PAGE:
Cannon–Thurston Maps for Trees of Hyperbolic Metric Spaces
 J. Differential Geometry
, 1998
"... Abstract. Let (X,d) be a tree (T) of hyperbolic metric spaces satisfying the quasiisometrically embedded condition. Let v be a vertex of T. Let (Xv, dv) denote the hyperbolic metric space corresponding to v. Then i: Xv → X extends continuously to a map î: ̂Xv → ̂X. This generalizes a Theorem of Can ..."
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Cited by 30 (1 self)
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Abstract. Let (X,d) be a tree (T) of hyperbolic metric spaces satisfying the quasiisometrically embedded condition. Let v be a vertex of T. Let (Xv, dv) denote the hyperbolic metric space corresponding to v. Then i: Xv → X extends continuously to a map î: ̂Xv → ̂X. This generalizes a Theorem of Cannon and Thurston. The techniques are used to give a new proof of a result of Minsky: Thurston’s ending lamination conjecture for certain Kleinian groups. Applications to graphs of hyperbolic groups and local connectivity of limit sets of Kleinian groups are also given. 1.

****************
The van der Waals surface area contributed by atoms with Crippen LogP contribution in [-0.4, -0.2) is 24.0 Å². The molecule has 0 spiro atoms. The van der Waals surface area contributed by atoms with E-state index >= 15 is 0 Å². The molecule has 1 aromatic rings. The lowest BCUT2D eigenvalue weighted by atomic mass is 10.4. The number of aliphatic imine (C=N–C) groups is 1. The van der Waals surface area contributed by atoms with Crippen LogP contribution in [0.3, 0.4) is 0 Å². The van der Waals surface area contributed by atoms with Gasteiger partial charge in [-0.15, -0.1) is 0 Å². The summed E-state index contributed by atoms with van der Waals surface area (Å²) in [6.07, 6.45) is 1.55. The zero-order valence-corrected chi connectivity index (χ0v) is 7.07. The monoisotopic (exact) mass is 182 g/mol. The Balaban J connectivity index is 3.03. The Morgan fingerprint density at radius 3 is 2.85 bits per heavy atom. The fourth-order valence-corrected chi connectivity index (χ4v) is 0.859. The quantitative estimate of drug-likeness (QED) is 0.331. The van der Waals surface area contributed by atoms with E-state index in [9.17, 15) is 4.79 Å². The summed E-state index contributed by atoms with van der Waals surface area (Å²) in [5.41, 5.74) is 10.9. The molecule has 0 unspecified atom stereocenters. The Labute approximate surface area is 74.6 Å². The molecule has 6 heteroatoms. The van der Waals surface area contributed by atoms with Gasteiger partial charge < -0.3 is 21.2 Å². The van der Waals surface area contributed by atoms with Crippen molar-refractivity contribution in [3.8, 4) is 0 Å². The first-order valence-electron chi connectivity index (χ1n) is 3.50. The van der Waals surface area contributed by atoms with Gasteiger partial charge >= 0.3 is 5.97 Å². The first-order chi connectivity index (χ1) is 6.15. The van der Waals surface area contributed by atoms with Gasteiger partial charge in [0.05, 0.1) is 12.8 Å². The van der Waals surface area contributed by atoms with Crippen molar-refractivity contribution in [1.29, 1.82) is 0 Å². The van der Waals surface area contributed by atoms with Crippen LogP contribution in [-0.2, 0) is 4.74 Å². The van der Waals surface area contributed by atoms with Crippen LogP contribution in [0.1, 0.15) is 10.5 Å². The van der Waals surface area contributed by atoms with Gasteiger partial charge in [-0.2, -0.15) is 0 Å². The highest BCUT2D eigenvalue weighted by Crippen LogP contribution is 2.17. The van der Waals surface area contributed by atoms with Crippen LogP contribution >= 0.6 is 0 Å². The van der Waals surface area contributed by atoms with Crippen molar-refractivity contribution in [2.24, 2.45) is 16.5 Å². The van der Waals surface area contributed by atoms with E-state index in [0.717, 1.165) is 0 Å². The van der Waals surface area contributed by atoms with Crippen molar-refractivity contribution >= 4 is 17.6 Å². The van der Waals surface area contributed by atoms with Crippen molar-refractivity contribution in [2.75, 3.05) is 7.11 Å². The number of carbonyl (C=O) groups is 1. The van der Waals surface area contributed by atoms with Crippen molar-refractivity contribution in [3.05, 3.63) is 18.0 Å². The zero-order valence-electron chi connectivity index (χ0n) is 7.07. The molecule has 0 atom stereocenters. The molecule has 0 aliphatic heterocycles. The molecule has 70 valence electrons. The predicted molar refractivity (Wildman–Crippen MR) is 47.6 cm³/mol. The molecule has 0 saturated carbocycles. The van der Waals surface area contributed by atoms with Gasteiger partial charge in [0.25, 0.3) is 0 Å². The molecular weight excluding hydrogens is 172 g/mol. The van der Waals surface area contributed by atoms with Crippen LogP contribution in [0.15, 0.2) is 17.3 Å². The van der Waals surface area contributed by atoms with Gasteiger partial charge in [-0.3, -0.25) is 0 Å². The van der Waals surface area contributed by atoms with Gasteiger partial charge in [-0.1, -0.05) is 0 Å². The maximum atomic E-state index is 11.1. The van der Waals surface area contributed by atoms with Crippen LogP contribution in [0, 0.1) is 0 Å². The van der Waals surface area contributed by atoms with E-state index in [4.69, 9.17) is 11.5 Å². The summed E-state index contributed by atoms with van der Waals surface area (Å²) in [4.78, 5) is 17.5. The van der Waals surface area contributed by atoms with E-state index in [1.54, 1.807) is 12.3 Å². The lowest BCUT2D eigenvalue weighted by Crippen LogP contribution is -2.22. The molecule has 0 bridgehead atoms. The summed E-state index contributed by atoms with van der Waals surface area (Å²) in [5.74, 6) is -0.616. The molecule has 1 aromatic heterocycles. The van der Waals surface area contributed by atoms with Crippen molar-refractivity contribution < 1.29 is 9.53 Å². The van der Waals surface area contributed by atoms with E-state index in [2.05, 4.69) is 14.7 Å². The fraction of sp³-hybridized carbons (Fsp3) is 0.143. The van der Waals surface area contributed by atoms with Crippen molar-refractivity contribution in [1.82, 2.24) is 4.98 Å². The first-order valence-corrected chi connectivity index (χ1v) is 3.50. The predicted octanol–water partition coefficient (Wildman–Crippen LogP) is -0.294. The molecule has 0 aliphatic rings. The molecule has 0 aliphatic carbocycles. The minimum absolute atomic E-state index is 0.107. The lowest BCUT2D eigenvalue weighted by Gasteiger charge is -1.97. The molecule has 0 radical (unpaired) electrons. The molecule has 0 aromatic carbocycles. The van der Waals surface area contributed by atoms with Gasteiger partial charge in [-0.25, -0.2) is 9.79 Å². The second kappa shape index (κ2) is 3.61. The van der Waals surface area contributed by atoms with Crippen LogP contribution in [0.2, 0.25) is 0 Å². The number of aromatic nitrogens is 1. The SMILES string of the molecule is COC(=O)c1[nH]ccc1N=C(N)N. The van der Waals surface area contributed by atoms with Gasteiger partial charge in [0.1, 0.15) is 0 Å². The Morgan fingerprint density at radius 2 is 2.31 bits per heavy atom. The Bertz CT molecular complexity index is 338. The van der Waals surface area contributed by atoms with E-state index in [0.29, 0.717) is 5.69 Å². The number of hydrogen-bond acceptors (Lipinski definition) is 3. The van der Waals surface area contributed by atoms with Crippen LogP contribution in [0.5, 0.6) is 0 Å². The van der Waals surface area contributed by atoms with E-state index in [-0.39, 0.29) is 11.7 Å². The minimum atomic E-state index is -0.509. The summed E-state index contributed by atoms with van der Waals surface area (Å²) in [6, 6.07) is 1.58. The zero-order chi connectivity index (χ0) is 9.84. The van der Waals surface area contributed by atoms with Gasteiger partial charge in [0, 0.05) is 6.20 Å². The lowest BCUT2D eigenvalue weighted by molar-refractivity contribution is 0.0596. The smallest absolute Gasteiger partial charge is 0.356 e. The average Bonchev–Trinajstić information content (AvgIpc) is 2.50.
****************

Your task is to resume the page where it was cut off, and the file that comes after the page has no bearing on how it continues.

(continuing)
Thick metric spaces, relative hyperbolicity, and quasiisometric rigidity
, 2005
"... Abstract. We study the geometry of nonrelatively hyperbolic groups. Generalizing a result of Schwartz, any quasiisometric image of a nonrelatively hyperbolic space in a relatively hyperbolic space is contained in a bounded neighborhood of a single peripheral subgroup. This implies that a group bei ..."
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Cited by 28 (8 self)
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Abstract. We study the geometry of nonrelatively hyperbolic groups. Generalizing a result of Schwartz, any quasiisometric image of a nonrelatively hyperbolic space in a relatively hyperbolic space is contained in a bounded neighborhood of a single peripheral subgroup. This implies that a group being relatively hyperbolic with nonrelatively hyperbolic peripheral subgroups is a quasiisometry invariant. As an application, Artin groups are relatively hyperbolic if and only if freely decomposable. We also introduce a new quasiisometry invariant of metric spaces called metrically thick, which is sufficient for a metric space to be nonhyperbolic relative to any nontrivial collection of subsets. Thick finitely generated groups include: mapping class groups of most surfaces; outer automorphism groups of most free groups; certain Artin groups; and others. Nonuniform lattices in higher rank semisimple Lie groups are thick and hence nonrelatively hyperbolic, in contrast with rank one which provided the motivating examples of relatively hyperbolic groups. Mapping class groups are the first examples